Wednesday morning the sun broke through the clouds and the wind subsided, giving us a clear and warm day to say our goodbyes to Wesley Camp. We came to share God's love through puppetry and I think we did a pretty good job. We used the puppets every day we were there, with the Latvians translating for us during the first five days. For the last two services (Tuesday and Wednesday), the puppet sketches were done entirely in Latvian. We prepared six of the campers (including two shepherds I had worked with before on previous visits) to do the stories. We did not have a lot of time but the kids caught on quickly and turned in a good performance that conveyed the main message of the stories to campers in a language they knew. A couple of the adults told me later they had never seen puppets used in this way before and that the children listened intently as the stories unfolded. That was our goal for the trip-to enable the Latvian children to tell the stories of God's love in their own tongue.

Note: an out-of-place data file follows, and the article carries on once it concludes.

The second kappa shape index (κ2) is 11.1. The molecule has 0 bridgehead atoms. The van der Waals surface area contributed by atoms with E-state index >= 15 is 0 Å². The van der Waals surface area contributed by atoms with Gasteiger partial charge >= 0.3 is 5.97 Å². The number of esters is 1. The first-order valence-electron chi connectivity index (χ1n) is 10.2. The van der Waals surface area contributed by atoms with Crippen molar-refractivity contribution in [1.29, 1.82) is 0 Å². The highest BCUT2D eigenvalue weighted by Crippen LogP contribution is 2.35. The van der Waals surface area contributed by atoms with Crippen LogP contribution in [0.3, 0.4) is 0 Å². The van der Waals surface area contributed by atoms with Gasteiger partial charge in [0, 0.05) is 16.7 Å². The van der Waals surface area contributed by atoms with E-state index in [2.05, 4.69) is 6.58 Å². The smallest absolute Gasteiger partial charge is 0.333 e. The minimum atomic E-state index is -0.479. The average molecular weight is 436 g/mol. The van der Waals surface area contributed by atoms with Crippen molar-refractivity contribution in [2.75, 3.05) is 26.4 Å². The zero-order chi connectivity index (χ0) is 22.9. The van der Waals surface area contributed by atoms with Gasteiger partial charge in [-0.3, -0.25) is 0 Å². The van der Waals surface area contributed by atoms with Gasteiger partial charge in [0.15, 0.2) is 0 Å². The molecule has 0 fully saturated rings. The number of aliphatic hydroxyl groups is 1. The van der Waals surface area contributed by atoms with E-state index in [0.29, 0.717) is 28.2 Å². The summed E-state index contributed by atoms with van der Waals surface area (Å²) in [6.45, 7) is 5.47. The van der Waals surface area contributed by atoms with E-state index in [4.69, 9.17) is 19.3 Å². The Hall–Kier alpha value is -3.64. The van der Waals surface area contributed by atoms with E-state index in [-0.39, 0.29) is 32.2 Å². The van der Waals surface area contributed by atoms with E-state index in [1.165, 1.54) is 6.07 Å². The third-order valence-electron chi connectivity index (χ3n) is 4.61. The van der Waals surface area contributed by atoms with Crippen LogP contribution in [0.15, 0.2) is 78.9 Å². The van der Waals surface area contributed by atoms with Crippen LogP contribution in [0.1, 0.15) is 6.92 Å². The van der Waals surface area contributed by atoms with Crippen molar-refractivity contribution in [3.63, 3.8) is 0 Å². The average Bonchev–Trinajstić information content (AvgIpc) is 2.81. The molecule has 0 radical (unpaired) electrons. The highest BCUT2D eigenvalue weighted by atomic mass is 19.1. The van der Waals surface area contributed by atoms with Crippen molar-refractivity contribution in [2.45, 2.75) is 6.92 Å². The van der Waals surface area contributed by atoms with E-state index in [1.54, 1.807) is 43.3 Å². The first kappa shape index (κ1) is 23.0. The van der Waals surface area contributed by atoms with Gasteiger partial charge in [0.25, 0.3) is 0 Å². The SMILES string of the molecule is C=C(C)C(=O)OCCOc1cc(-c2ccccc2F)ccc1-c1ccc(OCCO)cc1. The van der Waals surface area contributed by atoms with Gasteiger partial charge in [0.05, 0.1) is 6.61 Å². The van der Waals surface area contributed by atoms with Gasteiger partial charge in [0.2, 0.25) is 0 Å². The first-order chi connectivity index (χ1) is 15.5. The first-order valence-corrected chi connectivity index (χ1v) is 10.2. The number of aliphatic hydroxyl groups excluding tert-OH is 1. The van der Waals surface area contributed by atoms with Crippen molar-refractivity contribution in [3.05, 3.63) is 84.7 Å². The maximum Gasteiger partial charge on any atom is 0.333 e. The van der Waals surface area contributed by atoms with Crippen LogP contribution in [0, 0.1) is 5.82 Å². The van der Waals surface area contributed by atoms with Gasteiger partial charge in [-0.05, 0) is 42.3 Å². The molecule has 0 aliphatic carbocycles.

The last worship service was another emotional one as the campers said farewell to each other. The staff also recognized us and a family from Texas (the Paynes) who also had come to the camp as helpers. I took the opportunity to give two of our mission team t-shirts to Vivita, the camp director, and to the very talented worship leader, Nauris. Shannon and Sarah handed out some wristbands we'd brought along with us after the service. Our hosts gave us some gifts to thank us for coming to the camp.